Australian teacher Timothy Weeks, held captive by the for three years after being abducted at gunpoint in Kabul, has returned home to Australia.
Weeks, 50, flew into Sydney about 10pm Thursday night, bypassing the public arrivals hall and escorted from the airport by officials. Having been freed in a complex prisoner swap for captured Taliban insurgents, Weeks has spent several days at a US military base in Germany undergoing medical checks.
Originally from Wagga Wagga, it’s not clear when he will return home.
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Weeks was released on 20 November along with 63-year-old American Kevin King, from Pennsylvania, in a prisoner swap negotiated between the Taliban, and the US, Australian and Afghan governments.
In exchange for the two westerners’ release, three high-profile Taliban prisoners were freed, including Anas Haqqani, the younger brother of the militant group’s deputy, Sirajuddin Haqqani, who is also head of the hardline Haqqani network.
Afghan president Ashraf Ghani said the decision to agree to the swap was a hard choice but one he felt compelled to make in the interest of the Afghan people. Even once negotiated, the deal was problematic, with a number of false starts, and last-minute postponements, before it finally went ahead, with the Taliban prisoners flown to Qatar.
Weeks and King were abducted at gunpoint from a car in August 2016 outside the American University in Kabul where they both worked as English teachers.
US Navy Seals conducted a raid to free them days later, descending on a militant hideout in the mountains of eastern , but the men had been moved hours earlier, according to reports.
The pair appeared looking gaunt and weathered begging their parents to ask the US government to negotiate for their release.
They appeared in a second video later that year, setting a June 2017 deadline for their release, in which Weeks pleaded with the then Australian prime minister Malcolm Turnbull to negotiate for his release.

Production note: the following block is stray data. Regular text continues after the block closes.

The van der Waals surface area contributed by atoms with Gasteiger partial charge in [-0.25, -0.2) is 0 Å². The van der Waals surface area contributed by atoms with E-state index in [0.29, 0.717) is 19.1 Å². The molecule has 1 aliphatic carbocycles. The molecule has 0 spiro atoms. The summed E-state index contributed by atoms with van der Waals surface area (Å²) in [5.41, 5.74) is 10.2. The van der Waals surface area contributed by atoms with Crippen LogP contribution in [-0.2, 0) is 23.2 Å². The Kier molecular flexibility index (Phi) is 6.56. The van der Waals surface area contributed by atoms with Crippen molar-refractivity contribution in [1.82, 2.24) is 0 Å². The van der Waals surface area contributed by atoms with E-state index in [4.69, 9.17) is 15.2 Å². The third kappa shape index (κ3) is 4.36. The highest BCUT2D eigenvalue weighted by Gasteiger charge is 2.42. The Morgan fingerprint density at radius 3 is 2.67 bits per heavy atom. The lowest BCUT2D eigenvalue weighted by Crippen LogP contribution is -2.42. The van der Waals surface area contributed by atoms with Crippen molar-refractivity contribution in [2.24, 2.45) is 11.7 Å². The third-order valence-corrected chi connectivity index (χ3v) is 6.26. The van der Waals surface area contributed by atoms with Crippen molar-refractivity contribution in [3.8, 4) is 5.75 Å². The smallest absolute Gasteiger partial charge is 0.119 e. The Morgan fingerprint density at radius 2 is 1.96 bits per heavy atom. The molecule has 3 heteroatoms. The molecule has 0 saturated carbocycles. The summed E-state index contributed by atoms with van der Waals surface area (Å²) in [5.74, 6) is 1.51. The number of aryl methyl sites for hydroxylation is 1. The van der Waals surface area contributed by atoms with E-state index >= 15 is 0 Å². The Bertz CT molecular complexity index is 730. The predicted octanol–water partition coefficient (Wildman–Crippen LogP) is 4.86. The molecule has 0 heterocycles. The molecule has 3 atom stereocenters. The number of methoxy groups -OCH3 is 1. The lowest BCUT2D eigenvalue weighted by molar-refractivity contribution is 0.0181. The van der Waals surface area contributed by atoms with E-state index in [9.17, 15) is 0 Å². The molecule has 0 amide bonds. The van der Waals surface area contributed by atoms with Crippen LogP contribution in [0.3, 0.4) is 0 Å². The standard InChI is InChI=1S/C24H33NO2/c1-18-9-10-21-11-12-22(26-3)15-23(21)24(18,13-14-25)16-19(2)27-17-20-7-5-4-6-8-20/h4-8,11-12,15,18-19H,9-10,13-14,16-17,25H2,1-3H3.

Both men said they were being treated well by the Taliban but that they would remain prisoners unless their governments could negotiate their freedom. It is unknown whether the men had been forced to speak.
Weeks and King were handed over to US forces in Afghanistan’s southern Zabul province on 20 November, and transported from the area by helicopter.
The Weeks family released a statement thanking the Australian, US and Afghan governments for their role in securing his release, and asking for privacy.
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“Our family is overjoyed that Tim has been released after more than three years in captivity,” the statement said. “We thank our friends and extended family for their love and support over the past three years during this very difficult time.
“While we understand the intense public interest in Tim’s release, we do not want to comment further. We ask that the media respect both our and Tim’s privacy. It is important that Tim now be given the time and space to start to come to terms with his experience.”
Prime minister Scott Morrison called US President Donald Trump to thank him for US efforts to free them. Morrison said he was “profoundly pleased and relieved” Weeks was free.
Foreign minister Marise Payne said Weeks and his family were relieved.
“I am very pleased to confirm that Tim has returned to Australia and very much welcome his return,” she said.
on Thursday, meeting with president Ghani and saying he had restarted peace talks with the Taliban.